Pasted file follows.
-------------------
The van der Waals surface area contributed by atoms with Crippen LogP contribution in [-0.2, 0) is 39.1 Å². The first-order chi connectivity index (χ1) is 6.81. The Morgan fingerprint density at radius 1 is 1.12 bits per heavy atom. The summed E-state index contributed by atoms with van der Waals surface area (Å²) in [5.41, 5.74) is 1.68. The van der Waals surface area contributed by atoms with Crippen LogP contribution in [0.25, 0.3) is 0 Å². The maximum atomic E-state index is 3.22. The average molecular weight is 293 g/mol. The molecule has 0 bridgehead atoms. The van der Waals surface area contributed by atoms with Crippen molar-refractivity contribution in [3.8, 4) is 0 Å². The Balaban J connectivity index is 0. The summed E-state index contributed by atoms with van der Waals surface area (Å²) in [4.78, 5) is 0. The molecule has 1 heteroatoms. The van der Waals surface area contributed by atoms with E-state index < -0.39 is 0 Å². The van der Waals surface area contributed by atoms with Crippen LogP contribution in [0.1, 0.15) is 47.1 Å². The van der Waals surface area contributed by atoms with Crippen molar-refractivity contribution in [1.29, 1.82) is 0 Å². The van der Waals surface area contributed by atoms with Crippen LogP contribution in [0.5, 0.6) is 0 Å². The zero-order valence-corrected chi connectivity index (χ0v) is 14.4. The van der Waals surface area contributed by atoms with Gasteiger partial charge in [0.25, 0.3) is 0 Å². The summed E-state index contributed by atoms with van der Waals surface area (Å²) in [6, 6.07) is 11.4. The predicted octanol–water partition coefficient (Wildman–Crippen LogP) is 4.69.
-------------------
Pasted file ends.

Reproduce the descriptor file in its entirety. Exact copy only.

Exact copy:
The van der Waals surface area contributed by atoms with Crippen LogP contribution in [-0.2, 0) is 39.1 Å². The first-order chi connectivity index (χ1) is 6.81. The Morgan fingerprint density at radius 1 is 1.12 bits per heavy atom. The summed E-state index contributed by atoms with van der Waals surface area (Å²) in [5.41, 5.74) is 1.68. The van der Waals surface area contributed by atoms with Crippen LogP contribution in [0.25, 0.3) is 0 Å². The maximum atomic E-state index is 3.22. The average molecular weight is 293 g/mol. The molecule has 0 bridgehead atoms. The van der Waals surface area contributed by atoms with Crippen molar-refractivity contribution in [3.8, 4) is 0 Å². The Balaban J connectivity index is 0. The summed E-state index contributed by atoms with van der Waals surface area (Å²) in [4.78, 5) is 0. The molecule has 1 heteroatoms. The van der Waals surface area contributed by atoms with E-state index < -0.39 is 0 Å². The van der Waals surface area contributed by atoms with Crippen LogP contribution in [0.1, 0.15) is 47.1 Å². The van der Waals surface area contributed by atoms with Crippen molar-refractivity contribution in [1.29, 1.82) is 0 Å². The van der Waals surface area contributed by atoms with Crippen LogP contribution in [0.5, 0.6) is 0 Å². The zero-order valence-corrected chi connectivity index (χ0v) is 14.4. The van der Waals surface area contributed by atoms with Gasteiger partial charge in [0.25, 0.3) is 0 Å². The summed E-state index contributed by atoms with van der Waals surface area (Å²) in [6, 6.07) is 11.4. The predicted octanol–water partition coefficient (Wildman–Crippen LogP) is 4.69.